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Matthew Bergmann
Matthew Bergmann
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Ruling Against Big Tobacco Thrown Out

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A ruling that awarded nearly $80 million to the family of an Oregon man who died from a smoking-related disease has been reversed by the U.S. Supreme Court in a 5-4 decision.

Arguments and ultimatley the decision, in the case of Phillip Morris USA v. Williams, focused on what amount of puntitive damages juries can award against tobacco and other well-off companies in product-liability suits. In making their determination, justices followed recent precedent that puntive damages should be viewed as “actual” damages.

The case came to the U.S. Supreme Court after an Oregon jury had awarded $79.5 million to the estate of Jesse Williams, a cleaning custodian who smoked three packs per day for 47 years, until his death in 1997. Prior to that award Williams’ estate was granted $800,000 in compensatory damages in 1991. As a basis for the punitive damage award, jurors in Oregon concluded that Phillip Morris engaged in fraud and negligence, which affected numerous people over a span of more than fifty years. Initially, the trial judge had reduced the puntive damages amount to $32 million, but higher state courts found cause to award the original amount.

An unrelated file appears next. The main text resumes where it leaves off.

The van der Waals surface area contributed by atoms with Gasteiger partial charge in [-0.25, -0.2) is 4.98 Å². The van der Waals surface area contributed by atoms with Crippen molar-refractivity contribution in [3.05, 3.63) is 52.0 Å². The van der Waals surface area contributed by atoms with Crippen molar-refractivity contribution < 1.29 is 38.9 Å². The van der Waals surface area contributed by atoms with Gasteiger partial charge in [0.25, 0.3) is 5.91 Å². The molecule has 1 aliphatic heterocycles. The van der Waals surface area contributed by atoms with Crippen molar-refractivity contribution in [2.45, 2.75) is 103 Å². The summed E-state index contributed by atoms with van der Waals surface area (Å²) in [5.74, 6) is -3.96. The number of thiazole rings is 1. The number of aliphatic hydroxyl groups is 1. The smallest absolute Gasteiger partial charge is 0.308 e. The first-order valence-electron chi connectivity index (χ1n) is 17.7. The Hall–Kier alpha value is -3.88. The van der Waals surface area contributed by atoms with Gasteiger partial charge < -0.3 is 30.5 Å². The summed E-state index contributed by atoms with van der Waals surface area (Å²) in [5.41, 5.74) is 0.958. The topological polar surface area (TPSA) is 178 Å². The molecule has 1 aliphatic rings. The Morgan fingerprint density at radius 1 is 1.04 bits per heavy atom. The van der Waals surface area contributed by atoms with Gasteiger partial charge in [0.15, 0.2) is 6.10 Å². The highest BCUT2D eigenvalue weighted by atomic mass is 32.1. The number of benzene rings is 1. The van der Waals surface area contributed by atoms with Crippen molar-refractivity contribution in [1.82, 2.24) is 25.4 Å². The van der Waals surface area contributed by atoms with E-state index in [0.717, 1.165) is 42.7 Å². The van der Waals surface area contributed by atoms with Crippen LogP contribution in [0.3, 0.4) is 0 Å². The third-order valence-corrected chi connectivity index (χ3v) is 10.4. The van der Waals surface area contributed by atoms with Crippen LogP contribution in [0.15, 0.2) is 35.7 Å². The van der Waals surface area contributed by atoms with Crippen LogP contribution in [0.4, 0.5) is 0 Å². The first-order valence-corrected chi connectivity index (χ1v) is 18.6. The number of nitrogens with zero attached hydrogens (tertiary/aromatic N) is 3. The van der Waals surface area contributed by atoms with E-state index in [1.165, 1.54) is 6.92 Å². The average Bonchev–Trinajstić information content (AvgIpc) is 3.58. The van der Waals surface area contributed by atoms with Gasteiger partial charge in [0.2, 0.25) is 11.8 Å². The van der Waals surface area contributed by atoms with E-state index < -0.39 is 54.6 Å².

Attorneys for Phillip Morris argued that a jury should be allwoed to punish a tobacco company by giving damages to a smoker’s widow, but not other smokers. Attorneys for Williams’ estate contended that argued that the family of a longtime smoker deserved compensation based only on individual harm, not harm to the public at large.

Justice Stephen Breyer penned the majority opinion. He was aided by Chief Justice John Roberts and Justices Samuel Alito, Anthony Kennedy and David Souter.

Dissenting were Justices Ruth Bader Ginsburg, Antonin Scalia, John Paul Stevens and Clarence Thomas.